Posted in Intermediate, Middle Grade, Non-fiction, Non-Fiction

Starting off Earth Day right!

Earth Day is coming at the end of the month, so expect to see lots of books about our big blue dot here over the next few weeks. Today, I’m starting with the earth – the ground itself – and what it gives us.

A World of Plants by Martin Jenkins & James Brown, (March 2021, Candlewick Studio), $25, ISBN: 9781536215328

Ages 7-10

The latest in the “A World of…” series from Martin Jenkins and James Brown is all about plants. Organized into 30 areas and fully illustrated with 2-color artwork and infographics, this oversized book covers plants from seed to bloom; how they spread, who eats them and who they eat; plants that thrive in different habitats, and more. A Plants in Peril section covers conservation and environmental awareness, with an eye to different plants that are threatened, overharvested, and facing habitat destruction.  A section on symbolic plants discusses the link between religion and nature. Fun facts abound: learn your climbing plants, for instance, by identifying which are twiners, which are tendrils and leaf twiners, which are clingers, and which are hook climbers. How do plants defend themselves? A World of Plants goes beyond thorns and looks at the dumb cane, a plant that accumulates needlelike crystals that can pierce an animal’s mouth, or the passionflower, whose leaves mimic dots that look like butterfly eggs, so butterfiles will pass them by. A World of Plants is a nice addition to a beautiful nonfiction series. Sample a chapter at publisher Candlewick’s website.

 

Fungarium (Welcome to the Museum), curated by Katie Scott and Ester Gaya, (April 2021, Big Picture Press), $35, ISBN: 9781536217094

Ages 8-12

Another good nonfiction series, Welcome to the Museum, introduces its newest wing, Fungarium. It’s all about the mushrooms here! Organized into four galleries, readers will get the full scoop on Fungal Biology, Fungal Diversity, Fungal Interactions, and Fungi and Humans. Fungi get a pretty bad rap (myself included: not a mushroom fan), but this book seeks to clear up a lot of issues people have: without fungi, there would be no coffee, tea, or chocolate, which is reason enough for me to fully support my local mycologist. Beautiful scientific illustration brings the diversity of these organisms to life on the page, and detailed keys to each plate provide helpful information at a glance. Entries on each section in the galleries give readers plenty of information to get them started on learning about fungi, from what’s growing on that tree we pass on the way to school every morning to what’s in cans at the grocery store. Worried about what not to eat? The section on Poisonous Fungi makes sure you know how to identify a Death cap, False morel, or Destroying angel. If that’s too much of a turn-off, head over to Wonder Drugs and learn how fungi are also the source of many modern medicines, including that wonder drug, penicillin. Fully indexed, with a list of further resources and brief bios on the curators behind the book, Fungarium is a nice addition to the Welcome to the Museum series. Publisher Candlewick has a sample chapter available for viewing.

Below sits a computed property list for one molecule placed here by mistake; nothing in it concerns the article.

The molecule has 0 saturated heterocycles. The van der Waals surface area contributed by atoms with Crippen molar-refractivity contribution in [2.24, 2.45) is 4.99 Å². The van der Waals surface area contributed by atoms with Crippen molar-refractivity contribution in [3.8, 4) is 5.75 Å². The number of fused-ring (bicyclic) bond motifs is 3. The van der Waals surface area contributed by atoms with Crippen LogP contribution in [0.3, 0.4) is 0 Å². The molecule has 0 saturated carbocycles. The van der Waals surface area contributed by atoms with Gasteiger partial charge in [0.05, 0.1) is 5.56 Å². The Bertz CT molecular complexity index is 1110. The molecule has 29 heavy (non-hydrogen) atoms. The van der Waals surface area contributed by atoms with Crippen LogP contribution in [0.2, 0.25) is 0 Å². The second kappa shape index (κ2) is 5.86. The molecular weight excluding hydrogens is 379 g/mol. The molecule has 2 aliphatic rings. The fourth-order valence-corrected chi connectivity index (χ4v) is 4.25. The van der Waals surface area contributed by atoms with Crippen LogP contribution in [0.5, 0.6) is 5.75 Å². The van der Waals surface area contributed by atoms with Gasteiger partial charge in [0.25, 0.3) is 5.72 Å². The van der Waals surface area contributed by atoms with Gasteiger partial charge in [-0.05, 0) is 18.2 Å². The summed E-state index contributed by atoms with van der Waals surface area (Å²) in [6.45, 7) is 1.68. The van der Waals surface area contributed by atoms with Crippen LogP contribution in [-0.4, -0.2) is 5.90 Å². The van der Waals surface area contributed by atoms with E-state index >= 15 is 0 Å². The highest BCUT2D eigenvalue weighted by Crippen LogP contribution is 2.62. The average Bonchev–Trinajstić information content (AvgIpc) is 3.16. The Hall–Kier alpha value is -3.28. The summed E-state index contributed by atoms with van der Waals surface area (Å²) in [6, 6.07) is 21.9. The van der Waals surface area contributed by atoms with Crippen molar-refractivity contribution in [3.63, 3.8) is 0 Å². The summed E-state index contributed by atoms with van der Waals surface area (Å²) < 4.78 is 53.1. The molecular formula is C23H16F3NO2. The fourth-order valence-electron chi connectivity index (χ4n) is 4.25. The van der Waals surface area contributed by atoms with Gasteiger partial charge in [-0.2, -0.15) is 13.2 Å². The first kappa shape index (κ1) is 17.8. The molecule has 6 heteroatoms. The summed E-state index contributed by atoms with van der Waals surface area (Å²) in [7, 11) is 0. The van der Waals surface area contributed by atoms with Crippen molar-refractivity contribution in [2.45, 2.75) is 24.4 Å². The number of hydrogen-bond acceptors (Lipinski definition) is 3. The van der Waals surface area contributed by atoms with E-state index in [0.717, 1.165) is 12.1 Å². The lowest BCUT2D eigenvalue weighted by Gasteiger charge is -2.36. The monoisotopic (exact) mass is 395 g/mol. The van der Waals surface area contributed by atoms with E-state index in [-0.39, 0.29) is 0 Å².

Fungarium has starred reviews from Booklist and Kirkus.

Posted in Intermediate, Middle Grade, Non-fiction, Non-Fiction, Teen, Tween Reads

Wild History! Books about prehistoric animals

Kids love dinosaurs. This is a known fact, and my groaning 567.9 section is proof positive of it, but I like to branch out a little and get kids checking out what other prehistoric animals there are to learn about. There are several great new books out that will give my 567 section a nice boost.